“Take 1” – Growing the team
Putting together a team of great volunteer tech people can be tough. But let me challenge your thinking on this topic with this statement: we, in church tech, tend to make it tougher on ourselves. Don’t believe me? Well, let’s put 60 seconds on the clock and take a look at the topic of…
Bringing in (intimidated) volunteers
If you are doing tech well – you will likely have people in the room thinking “wow, this is really cool. They must all be professionals – they can’t possibly need me.”
In most cases that’s so far from the truth. We in tech certainly can use more people. In fact, we often really, really need people!
I’ve been involved in church production for 25+ years and lead a large team of volunteers. I get to use some great equipment. And yet I still feel that insecurity when visiting a “big” church. Many times I catch myself thinking the same thought: “if I attended here, they couldn’t possibly need me.”
Here’s something we need to realize: chances are very good that there are many people who are interested or at least curious about what we do. But they aren’t going to take the next step on their own.
There are great churches which are totally committed to engaging with people outside their church and bringing them into their church. But these very churches have tech teams that are not interested or perhaps simply uncomfortable with the idea of engaging with people and bringing them into their teams.
OK. I know the stereotype: tech people are just a bunch of introverts. Actually, I’m not so sure. Have you ever seen a tech person light up and talk non-stop over a piece of gear?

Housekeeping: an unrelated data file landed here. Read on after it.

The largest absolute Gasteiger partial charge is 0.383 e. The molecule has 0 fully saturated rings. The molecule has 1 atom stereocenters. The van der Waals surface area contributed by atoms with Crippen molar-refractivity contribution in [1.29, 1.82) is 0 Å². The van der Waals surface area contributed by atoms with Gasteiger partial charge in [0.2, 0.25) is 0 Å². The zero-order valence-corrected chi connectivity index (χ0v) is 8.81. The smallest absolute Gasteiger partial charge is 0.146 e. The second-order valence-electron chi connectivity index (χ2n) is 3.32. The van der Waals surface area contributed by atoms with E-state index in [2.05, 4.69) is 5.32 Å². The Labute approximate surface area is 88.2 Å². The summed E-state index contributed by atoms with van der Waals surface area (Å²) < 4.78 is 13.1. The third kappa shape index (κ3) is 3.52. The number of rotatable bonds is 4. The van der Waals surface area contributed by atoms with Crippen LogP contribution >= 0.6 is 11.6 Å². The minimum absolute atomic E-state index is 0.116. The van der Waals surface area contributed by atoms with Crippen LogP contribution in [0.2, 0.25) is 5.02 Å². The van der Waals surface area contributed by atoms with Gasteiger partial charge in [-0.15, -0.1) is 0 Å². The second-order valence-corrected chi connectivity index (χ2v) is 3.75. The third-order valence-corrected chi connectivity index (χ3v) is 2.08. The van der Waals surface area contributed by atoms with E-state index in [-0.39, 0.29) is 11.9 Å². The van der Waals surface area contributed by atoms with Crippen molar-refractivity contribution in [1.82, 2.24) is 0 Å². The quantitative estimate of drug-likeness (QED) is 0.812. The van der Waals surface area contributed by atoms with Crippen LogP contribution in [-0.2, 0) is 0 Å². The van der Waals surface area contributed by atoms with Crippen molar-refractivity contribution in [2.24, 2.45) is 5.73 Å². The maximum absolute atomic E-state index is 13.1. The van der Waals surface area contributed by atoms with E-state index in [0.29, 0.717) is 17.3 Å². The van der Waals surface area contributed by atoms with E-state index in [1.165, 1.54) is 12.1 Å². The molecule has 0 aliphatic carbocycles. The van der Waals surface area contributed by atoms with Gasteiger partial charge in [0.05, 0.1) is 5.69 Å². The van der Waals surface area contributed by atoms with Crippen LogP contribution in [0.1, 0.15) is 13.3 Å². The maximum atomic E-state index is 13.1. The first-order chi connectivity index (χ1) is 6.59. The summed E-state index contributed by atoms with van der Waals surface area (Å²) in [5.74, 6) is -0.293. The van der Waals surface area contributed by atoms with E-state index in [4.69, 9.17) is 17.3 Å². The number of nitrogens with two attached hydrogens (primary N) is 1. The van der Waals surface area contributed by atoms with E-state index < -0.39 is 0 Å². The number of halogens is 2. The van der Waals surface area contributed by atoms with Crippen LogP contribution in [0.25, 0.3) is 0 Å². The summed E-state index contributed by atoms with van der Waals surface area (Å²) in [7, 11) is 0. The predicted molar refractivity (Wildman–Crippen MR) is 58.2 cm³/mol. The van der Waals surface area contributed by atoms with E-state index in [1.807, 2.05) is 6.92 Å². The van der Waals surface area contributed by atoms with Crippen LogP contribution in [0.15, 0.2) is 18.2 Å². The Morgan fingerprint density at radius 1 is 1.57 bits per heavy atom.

So let’s get on the solution side with a few tips for growing your team.
• Use your tech tools to create recruiting materials
Here’s an embarrassingly simple video that we quickly put together for our IMag launch recruiting. Prior to IMag we ran motion backgrounds.
Thanks to City Harmonic if you are out there.
For the record – we had 17 people sign up based on this video!
• Start a conversation
One of our most reliable camera operators joined our team after he and I were talking about our love of movies (which I eventually turned into a conversation about video and cameras). He had zero experience and is now a star. Start a conversation about TV, movies, award shows, music, sports broadcasts or anything production related – see where it takes you!
• Keep your eyes open
Watch when people walk by the booth or camera stands. I know it’s easy to be be “busy” in the booth. But, take a moment and see who lingers to catch a glimpse inside. Trust me – there are people doing this. Invite them in for a quick mini-tour… and catch their name and contact info along the way.
• Show them how easy it can be
Ease the intimidation by letting interested people know that “experience is not needed”. Give examples of how people on your team got their start. For me, I step behind a camera with them and have them simply zoom in and out. It’s fun to watch their eyes light up. I’ve done this countless times and I’ve had tremendous success. Remember this: most volunteers are terrified by all those knobs and numbers and buttons and cables. Frankly, they might even be intimidated by you and your knowledge. Even your best people probably started out a bit scared at some point.
Hopefully, I’ve challenged your thinking. Now let me give you a more practical challenge… try making one new contact this week (perhaps with one of these methods) and let us know how it goes!
Have a suggestion as to how you grow your team? Drop it in the comments below! I’d love to hear what works well for you!
Mark is a volunteer at The Ridge – (www.theRidge.org). He leads a team of around 30 volunteer camera ops and directors making awesome-as-possible 5-camera Imag while trying to do it as affordably-as-possible.